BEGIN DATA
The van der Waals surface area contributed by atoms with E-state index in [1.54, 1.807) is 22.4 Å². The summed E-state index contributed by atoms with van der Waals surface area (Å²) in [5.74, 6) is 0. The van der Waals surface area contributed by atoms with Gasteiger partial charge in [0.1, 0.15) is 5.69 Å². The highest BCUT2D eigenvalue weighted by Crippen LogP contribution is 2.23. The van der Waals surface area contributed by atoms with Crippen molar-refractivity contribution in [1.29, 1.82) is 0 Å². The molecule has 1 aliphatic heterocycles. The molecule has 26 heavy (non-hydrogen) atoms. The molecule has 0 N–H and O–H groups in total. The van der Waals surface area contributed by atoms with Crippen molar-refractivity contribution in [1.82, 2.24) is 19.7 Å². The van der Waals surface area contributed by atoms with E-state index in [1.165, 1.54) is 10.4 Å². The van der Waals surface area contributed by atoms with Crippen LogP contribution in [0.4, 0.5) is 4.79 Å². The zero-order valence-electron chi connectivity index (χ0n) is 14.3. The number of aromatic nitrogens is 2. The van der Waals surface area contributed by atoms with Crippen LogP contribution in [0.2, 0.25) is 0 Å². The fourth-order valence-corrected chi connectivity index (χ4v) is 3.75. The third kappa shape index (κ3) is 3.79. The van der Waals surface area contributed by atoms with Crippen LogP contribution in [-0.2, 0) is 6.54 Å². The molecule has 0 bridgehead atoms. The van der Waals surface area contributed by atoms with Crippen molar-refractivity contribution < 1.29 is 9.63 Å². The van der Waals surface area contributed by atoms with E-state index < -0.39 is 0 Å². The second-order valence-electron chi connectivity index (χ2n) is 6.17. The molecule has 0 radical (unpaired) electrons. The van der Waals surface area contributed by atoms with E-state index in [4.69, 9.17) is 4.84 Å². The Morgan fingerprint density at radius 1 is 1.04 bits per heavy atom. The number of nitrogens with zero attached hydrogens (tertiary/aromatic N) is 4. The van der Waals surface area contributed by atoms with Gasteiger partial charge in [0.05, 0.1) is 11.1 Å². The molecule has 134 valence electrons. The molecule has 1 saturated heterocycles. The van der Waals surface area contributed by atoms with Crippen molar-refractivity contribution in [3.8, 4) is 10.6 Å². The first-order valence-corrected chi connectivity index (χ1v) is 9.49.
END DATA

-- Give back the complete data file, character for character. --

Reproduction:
The van der Waals surface area contributed by atoms with E-state index in [1.54, 1.807) is 22.4 Å². The summed E-state index contributed by atoms with van der Waals surface area (Å²) in [5.74, 6) is 0. The van der Waals surface area contributed by atoms with Gasteiger partial charge in [0.1, 0.15) is 5.69 Å². The highest BCUT2D eigenvalue weighted by Crippen LogP contribution is 2.23. The van der Waals surface area contributed by atoms with Crippen molar-refractivity contribution in [1.29, 1.82) is 0 Å². The molecule has 1 aliphatic heterocycles. The molecule has 26 heavy (non-hydrogen) atoms. The molecule has 0 N–H and O–H groups in total. The van der Waals surface area contributed by atoms with Crippen molar-refractivity contribution in [1.82, 2.24) is 19.7 Å². The van der Waals surface area contributed by atoms with E-state index in [1.165, 1.54) is 10.4 Å². The van der Waals surface area contributed by atoms with Crippen LogP contribution in [0.4, 0.5) is 4.79 Å². The zero-order valence-electron chi connectivity index (χ0n) is 14.3. The number of aromatic nitrogens is 2. The van der Waals surface area contributed by atoms with Crippen LogP contribution in [0.2, 0.25) is 0 Å². The fourth-order valence-corrected chi connectivity index (χ4v) is 3.75. The third kappa shape index (κ3) is 3.79. The van der Waals surface area contributed by atoms with Crippen LogP contribution in [-0.2, 0) is 6.54 Å². The molecule has 0 bridgehead atoms. The van der Waals surface area contributed by atoms with Crippen molar-refractivity contribution < 1.29 is 9.63 Å². The van der Waals surface area contributed by atoms with E-state index < -0.39 is 0 Å². The second-order valence-electron chi connectivity index (χ2n) is 6.17. The molecule has 0 radical (unpaired) electrons. The van der Waals surface area contributed by atoms with E-state index in [4.69, 9.17) is 4.84 Å². The Morgan fingerprint density at radius 1 is 1.04 bits per heavy atom. The number of nitrogens with zero attached hydrogens (tertiary/aromatic N) is 4. The van der Waals surface area contributed by atoms with Gasteiger partial charge in [0.05, 0.1) is 11.1 Å². The molecule has 134 valence electrons. The molecule has 1 saturated heterocycles. The van der Waals surface area contributed by atoms with Crippen molar-refractivity contribution in [3.8, 4) is 10.6 Å². The first-order valence-corrected chi connectivity index (χ1v) is 9.49.